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## Elimination

The theory of elimination is well known for the case of commutative Gröbner Basis Algorithms (c.f., [CLS],Ch 3) and we show in Part II in § that it extends in a strong form to the noncommutative case.

Commutative Gröbner Basis Algorithms (GBA) can be used to systematically eliminate variables from a collection of polynomial equations (e.g., ) so as to put it in triangular form. One specifies an order on the variables ( ) which corresponds to ones priorities in eliminating them. Here the GBA will try hardest to eliminate and try the least to eliminate . The output is a list of equations in a ``canonical form'' which is triangular:

Here the polynomials generate the same ideal that the polynomials do. Therefore, the set of solutions to the collection of the polynomial equations equals the set of solutions to the collection of polynomial equations . This canonical form greatly simplifies the task of solving the collection of polynomial equations by facilitating backsolving for in terms of . The effect of the ordering on the variables is to specify that variables high in the order will be eliminated while variables low in the order will not be eliminated.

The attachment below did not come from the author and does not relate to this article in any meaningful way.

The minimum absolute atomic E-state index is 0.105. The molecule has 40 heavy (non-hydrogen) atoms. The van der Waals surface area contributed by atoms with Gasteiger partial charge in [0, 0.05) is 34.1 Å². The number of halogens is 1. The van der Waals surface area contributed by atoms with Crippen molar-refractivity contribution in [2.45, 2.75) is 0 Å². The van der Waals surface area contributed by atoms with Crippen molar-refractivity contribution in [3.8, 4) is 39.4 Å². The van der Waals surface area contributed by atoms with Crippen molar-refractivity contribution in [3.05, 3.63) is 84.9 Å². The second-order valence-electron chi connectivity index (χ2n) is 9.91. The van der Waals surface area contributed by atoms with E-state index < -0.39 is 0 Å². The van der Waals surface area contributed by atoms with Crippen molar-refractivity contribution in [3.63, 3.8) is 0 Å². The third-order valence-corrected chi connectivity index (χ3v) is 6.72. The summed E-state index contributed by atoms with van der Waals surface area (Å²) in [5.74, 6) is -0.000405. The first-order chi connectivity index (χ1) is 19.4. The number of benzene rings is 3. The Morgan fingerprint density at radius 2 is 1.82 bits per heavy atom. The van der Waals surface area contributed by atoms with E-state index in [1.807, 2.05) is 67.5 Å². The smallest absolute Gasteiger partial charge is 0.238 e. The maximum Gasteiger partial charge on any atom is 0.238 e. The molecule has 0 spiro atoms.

In the noncommutative case, Gröbner Basis algorithms exist ([FMora]). One can define lexicographic and lexicographic-like term orders (see § and Appendix §). Again, a Gröbner Basis for a collection of polynomial equations is a collection of noncommuting polynomial equations in triangular form (see Theorem 11.3). There are some difficulties which don't occur in the commutative case. For example, a Gröbner Basis can be infinite in the noncommutative case (see § for a way to counteract this effect). However, we believe that noncommutative Gröbner Basis may prove to be extremely useful, see [HW] or [HSW], for applications to simplification of complicated expressions. As we shall see, the present paper concerns a different type of application, that of eliminating unknowns from collections of equations, which is the main function of the NCProcess commands.

In this paper, Gröbner Bases are computed using an algorithm in [TMora]. See also § for further discussion. We use the abbreviations GB and GBA to refer to Gröbner Basis and Gröbner Basis Algorithm respectively. Since we will not always let the GBA run until it finds a Gröbner Basis, we will often be dealing with sets which are not Gröbner Bases, but rather intermediate results. We call such sets of polynomial equations partial GB's.

Next: NCProcess Up: Prestrategy Previous: Prestrategy

Helton
Wed Jul 3 10:27:42 PDT 1996